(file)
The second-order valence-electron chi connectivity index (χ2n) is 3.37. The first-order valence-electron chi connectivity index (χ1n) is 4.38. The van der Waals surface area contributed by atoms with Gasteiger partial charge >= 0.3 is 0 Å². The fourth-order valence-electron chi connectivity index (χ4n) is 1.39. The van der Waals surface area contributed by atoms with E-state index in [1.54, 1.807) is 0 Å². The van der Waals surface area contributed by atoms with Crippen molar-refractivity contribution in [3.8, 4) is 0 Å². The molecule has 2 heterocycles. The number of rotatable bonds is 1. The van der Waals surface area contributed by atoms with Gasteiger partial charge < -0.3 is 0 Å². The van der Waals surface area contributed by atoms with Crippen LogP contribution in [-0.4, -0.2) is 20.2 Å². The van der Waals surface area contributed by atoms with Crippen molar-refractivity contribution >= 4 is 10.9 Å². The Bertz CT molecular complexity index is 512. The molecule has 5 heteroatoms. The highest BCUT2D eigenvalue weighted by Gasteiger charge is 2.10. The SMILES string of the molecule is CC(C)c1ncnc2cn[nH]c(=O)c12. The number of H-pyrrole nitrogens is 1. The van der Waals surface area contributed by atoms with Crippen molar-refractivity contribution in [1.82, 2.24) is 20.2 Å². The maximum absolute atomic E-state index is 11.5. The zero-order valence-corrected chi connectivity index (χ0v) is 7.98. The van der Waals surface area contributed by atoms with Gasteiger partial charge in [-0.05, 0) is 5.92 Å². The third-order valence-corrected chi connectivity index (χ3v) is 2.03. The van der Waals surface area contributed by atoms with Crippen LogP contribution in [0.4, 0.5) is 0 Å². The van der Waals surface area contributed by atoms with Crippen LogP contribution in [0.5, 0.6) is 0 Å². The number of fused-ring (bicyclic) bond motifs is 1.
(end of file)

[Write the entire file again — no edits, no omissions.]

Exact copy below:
The second-order valence-electron chi connectivity index (χ2n) is 3.37. The first-order valence-electron chi connectivity index (χ1n) is 4.38. The van der Waals surface area contributed by atoms with Gasteiger partial charge >= 0.3 is 0 Å². The fourth-order valence-electron chi connectivity index (χ4n) is 1.39. The van der Waals surface area contributed by atoms with E-state index in [1.54, 1.807) is 0 Å². The van der Waals surface area contributed by atoms with Crippen molar-refractivity contribution in [3.8, 4) is 0 Å². The molecule has 2 heterocycles. The number of rotatable bonds is 1. The van der Waals surface area contributed by atoms with Gasteiger partial charge < -0.3 is 0 Å². The van der Waals surface area contributed by atoms with Crippen LogP contribution in [-0.4, -0.2) is 20.2 Å². The van der Waals surface area contributed by atoms with Crippen molar-refractivity contribution >= 4 is 10.9 Å². The Bertz CT molecular complexity index is 512. The molecule has 5 heteroatoms. The highest BCUT2D eigenvalue weighted by Gasteiger charge is 2.10. The SMILES string of the molecule is CC(C)c1ncnc2cn[nH]c(=O)c12. The number of H-pyrrole nitrogens is 1. The van der Waals surface area contributed by atoms with Crippen molar-refractivity contribution in [1.82, 2.24) is 20.2 Å². The maximum absolute atomic E-state index is 11.5. The zero-order valence-corrected chi connectivity index (χ0v) is 7.98. The van der Waals surface area contributed by atoms with Gasteiger partial charge in [-0.05, 0) is 5.92 Å². The third-order valence-corrected chi connectivity index (χ3v) is 2.03. The van der Waals surface area contributed by atoms with Crippen LogP contribution in [0.4, 0.5) is 0 Å². The van der Waals surface area contributed by atoms with Crippen LogP contribution in [0.5, 0.6) is 0 Å². The number of fused-ring (bicyclic) bond motifs is 1.